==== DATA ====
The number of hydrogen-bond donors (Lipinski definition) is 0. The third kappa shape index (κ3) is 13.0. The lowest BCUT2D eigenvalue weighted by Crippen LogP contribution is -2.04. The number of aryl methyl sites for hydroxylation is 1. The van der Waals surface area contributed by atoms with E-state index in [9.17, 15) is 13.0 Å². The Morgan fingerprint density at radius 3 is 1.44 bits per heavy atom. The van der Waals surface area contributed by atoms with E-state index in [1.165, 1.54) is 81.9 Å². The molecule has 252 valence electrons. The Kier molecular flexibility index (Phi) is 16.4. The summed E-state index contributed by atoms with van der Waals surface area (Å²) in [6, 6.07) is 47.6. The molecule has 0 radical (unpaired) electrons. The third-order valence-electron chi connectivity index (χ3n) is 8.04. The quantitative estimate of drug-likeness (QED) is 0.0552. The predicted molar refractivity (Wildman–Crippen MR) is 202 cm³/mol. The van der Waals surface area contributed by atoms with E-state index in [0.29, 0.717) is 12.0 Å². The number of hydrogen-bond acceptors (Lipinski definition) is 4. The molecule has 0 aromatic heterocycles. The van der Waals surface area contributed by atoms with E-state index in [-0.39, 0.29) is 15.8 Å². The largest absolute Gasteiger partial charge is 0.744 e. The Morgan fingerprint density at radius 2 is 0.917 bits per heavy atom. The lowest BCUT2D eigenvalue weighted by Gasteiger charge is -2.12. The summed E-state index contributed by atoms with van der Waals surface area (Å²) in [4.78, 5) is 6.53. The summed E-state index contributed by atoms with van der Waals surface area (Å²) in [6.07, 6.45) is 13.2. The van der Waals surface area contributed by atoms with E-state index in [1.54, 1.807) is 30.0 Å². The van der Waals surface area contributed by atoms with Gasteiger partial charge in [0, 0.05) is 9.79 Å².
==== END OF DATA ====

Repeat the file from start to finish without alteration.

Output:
The number of hydrogen-bond donors (Lipinski definition) is 0. The third kappa shape index (κ3) is 13.0. The lowest BCUT2D eigenvalue weighted by Crippen LogP contribution is -2.04. The number of aryl methyl sites for hydroxylation is 1. The van der Waals surface area contributed by atoms with E-state index in [9.17, 15) is 13.0 Å². The Morgan fingerprint density at radius 3 is 1.44 bits per heavy atom. The van der Waals surface area contributed by atoms with E-state index in [1.165, 1.54) is 81.9 Å². The molecule has 252 valence electrons. The Kier molecular flexibility index (Phi) is 16.4. The summed E-state index contributed by atoms with van der Waals surface area (Å²) in [6, 6.07) is 47.6. The molecule has 0 radical (unpaired) electrons. The third-order valence-electron chi connectivity index (χ3n) is 8.04. The quantitative estimate of drug-likeness (QED) is 0.0552. The predicted molar refractivity (Wildman–Crippen MR) is 202 cm³/mol. The van der Waals surface area contributed by atoms with E-state index in [0.29, 0.717) is 12.0 Å². The number of hydrogen-bond acceptors (Lipinski definition) is 4. The molecule has 0 aromatic heterocycles. The van der Waals surface area contributed by atoms with E-state index in [-0.39, 0.29) is 15.8 Å². The largest absolute Gasteiger partial charge is 0.744 e. The Morgan fingerprint density at radius 2 is 0.917 bits per heavy atom. The lowest BCUT2D eigenvalue weighted by Gasteiger charge is -2.12. The summed E-state index contributed by atoms with van der Waals surface area (Å²) in [4.78, 5) is 6.53. The summed E-state index contributed by atoms with van der Waals surface area (Å²) in [6.07, 6.45) is 13.2. The van der Waals surface area contributed by atoms with E-state index in [1.54, 1.807) is 30.0 Å². The van der Waals surface area contributed by atoms with Gasteiger partial charge in [0, 0.05) is 9.79 Å².